Establish yourself as a resource to potential travelers by sharing non-salesy, informational content about your destination.
And finally, use booking channels that appeal to this audience and can reward them for what they are already doing (and loving): sharing their travel experiences online.
4 – Hoteliers will abandon detrimental pricing and distribution strategies.
This one may be a bit idealistic but, in a perfect world, hoteliers would stop using their current outdated, pricing and distribution strategies because they do nothing but harm their own bottom line. Here are some examples of pricing and distribution strategies that hoteliers should forego:
Allowing OTAs to sell your rooms cheaper (than via the direct channel). This strategy continues to push consumers toward the OTAs and costs properties significant revenue on each booking secured. Instead, hoteliers should be offering value-added perks to guests who book direct in an effort to maintain (or even boost) occupancy, while eliminating the cost of acquisition.
Not using the OTAs at all. While I understand hoteliers’ frustration with OTA tactics and high commission rates, I also know that those who don’t list their rooms on the OTAs are losing visibility with potential guests and as a result, bookings. Today’s consumers use the OTAs to research what properties exist in a destination and from there, they may visit the property’s website and compare the available rates; however, if your property doesn’t have a presence on the OTAs, your property will miss out on that business altogether.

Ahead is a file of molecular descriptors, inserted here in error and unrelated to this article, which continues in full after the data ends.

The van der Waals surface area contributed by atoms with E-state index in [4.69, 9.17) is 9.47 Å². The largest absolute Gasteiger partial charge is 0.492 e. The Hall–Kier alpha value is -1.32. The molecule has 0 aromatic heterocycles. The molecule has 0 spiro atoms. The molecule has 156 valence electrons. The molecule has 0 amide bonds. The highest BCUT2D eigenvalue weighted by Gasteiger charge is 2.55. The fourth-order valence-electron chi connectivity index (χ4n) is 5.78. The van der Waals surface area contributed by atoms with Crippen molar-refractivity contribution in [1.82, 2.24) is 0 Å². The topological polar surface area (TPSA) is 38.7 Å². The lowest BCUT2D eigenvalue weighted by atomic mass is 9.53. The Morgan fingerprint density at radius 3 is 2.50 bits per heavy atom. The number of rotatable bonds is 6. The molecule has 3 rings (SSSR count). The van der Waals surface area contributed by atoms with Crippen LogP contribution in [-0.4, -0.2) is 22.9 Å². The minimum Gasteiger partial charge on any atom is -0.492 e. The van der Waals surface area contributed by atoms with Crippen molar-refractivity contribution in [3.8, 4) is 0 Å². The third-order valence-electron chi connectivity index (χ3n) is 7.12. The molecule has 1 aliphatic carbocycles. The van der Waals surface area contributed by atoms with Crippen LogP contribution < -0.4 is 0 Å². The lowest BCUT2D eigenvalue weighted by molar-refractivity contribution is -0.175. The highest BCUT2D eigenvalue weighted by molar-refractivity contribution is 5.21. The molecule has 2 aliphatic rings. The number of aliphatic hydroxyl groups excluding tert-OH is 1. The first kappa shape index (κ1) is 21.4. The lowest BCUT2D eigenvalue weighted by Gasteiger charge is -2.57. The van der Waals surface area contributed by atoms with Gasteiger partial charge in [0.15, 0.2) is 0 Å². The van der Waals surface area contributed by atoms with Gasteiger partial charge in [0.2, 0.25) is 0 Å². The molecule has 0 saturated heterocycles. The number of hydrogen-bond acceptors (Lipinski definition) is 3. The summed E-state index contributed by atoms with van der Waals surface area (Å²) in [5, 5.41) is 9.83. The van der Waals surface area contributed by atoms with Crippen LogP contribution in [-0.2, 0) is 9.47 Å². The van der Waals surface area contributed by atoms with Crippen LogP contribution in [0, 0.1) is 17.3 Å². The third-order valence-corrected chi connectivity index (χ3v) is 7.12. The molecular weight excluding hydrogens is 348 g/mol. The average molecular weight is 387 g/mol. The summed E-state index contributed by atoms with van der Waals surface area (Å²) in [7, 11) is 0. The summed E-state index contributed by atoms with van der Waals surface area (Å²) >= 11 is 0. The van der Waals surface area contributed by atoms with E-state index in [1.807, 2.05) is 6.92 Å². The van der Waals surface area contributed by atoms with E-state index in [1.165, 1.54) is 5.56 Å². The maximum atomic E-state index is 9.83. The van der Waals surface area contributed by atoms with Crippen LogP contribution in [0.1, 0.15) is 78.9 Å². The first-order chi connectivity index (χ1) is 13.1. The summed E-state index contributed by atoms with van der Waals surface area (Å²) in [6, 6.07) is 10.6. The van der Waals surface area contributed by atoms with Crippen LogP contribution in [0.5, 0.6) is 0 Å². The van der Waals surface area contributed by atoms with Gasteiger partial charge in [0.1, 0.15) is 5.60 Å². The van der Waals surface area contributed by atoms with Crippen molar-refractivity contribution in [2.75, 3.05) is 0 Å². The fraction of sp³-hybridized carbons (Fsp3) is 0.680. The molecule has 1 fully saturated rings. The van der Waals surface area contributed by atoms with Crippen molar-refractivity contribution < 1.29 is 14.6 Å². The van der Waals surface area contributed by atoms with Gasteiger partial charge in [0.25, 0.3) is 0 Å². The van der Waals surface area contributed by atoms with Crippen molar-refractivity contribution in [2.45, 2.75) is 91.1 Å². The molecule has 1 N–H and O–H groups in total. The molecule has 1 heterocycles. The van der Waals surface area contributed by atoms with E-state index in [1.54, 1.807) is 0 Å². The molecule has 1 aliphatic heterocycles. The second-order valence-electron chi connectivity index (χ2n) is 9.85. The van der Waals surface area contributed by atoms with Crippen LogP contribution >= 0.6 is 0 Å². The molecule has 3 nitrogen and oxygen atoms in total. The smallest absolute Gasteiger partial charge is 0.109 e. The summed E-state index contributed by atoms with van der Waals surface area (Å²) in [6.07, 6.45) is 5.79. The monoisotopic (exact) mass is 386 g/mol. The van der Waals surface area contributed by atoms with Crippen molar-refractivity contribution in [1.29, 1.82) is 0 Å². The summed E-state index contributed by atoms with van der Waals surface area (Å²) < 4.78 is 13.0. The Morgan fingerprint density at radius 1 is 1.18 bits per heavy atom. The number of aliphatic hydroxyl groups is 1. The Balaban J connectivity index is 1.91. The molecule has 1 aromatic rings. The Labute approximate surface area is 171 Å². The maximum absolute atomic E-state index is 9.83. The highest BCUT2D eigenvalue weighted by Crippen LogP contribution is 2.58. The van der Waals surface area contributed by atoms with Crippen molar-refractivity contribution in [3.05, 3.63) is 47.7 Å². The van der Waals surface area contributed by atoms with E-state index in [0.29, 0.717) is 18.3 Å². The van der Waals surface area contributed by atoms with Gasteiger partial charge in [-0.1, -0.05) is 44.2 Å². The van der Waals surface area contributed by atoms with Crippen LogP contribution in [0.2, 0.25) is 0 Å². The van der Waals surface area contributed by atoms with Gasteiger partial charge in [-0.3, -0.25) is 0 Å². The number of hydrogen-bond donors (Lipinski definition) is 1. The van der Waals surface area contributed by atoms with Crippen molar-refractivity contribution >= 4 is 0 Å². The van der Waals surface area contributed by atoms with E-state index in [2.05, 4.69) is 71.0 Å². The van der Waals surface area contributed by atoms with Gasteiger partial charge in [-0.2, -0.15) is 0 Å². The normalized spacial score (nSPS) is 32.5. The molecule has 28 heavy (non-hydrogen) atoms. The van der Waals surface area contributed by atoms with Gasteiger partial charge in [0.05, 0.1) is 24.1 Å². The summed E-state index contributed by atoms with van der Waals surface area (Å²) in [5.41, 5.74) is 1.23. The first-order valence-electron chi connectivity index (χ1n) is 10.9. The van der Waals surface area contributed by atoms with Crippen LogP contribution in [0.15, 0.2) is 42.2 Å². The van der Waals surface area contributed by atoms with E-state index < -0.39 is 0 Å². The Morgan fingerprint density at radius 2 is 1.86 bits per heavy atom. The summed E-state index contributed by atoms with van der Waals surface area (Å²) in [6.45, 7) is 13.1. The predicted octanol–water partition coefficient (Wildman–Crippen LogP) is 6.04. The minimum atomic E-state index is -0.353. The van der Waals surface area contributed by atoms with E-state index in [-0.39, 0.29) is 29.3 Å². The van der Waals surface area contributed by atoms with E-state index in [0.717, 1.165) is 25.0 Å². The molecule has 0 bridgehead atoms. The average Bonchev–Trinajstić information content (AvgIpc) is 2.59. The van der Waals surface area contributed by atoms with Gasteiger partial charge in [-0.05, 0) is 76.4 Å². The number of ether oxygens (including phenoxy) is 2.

Only using the big OTAs. As mentioned earlier, the top OTAs have a great deal of the market cornered when it comes to consumer traffic; as such, many hoteliers ignore the smaller OTAs. While this may seem like an easier distribution option, it actually decreases the property’s online presence and results in reduced profits (as many of the smaller OTAs charge a much lower commission rate). Instead, consider using new, innovative online booking channels and apps that appeal to specific consumer groups who are highly active travelers (like Millennials). Some of these new channels also equip hoteliers with tools that can help them to secure more bookings – without charging huge commissions!
Well, that’s it: four things that will definitely not be happening this year. Now it’s important that you ask yourself one question: were your pricing, distribution and marketing strategies established based on any of the above points? If so, now is the time to revise them to ensure that the rest of 2017 is as profitable as possible for your property.
About Mike Murray
Mike Murray is the founder of Vir.al Vir.al is a new inspirational hotel booking app and website that capitalizes on today’s social media phenomenon to bring hotels and the valuable Millennial travel demographic together. Using curated, experience-based, destination-specific content, Vir.al enables users to create unique travel experiences, not just book a hotel room in which to sleep, and incentivizes them to increase their social media score in exchange for perks, promotions and status. Hoteliers can use the app’s back-end, which identifies socially active potential guests who are planning a trip to their destination, enables hoteliers to offer incentives to book and, as a result, boost their brand’s online visibility with and appeal to Millennials. Currently, Vir.al is available on iOS and can be used to plan travel experiences in eight popular destinations in the United States – New York, Boston, Miami, San Francisco, Los Angeles, Las Vegas, Austin and New Orleans – but more domestic and international destinations will be added on a regular basis.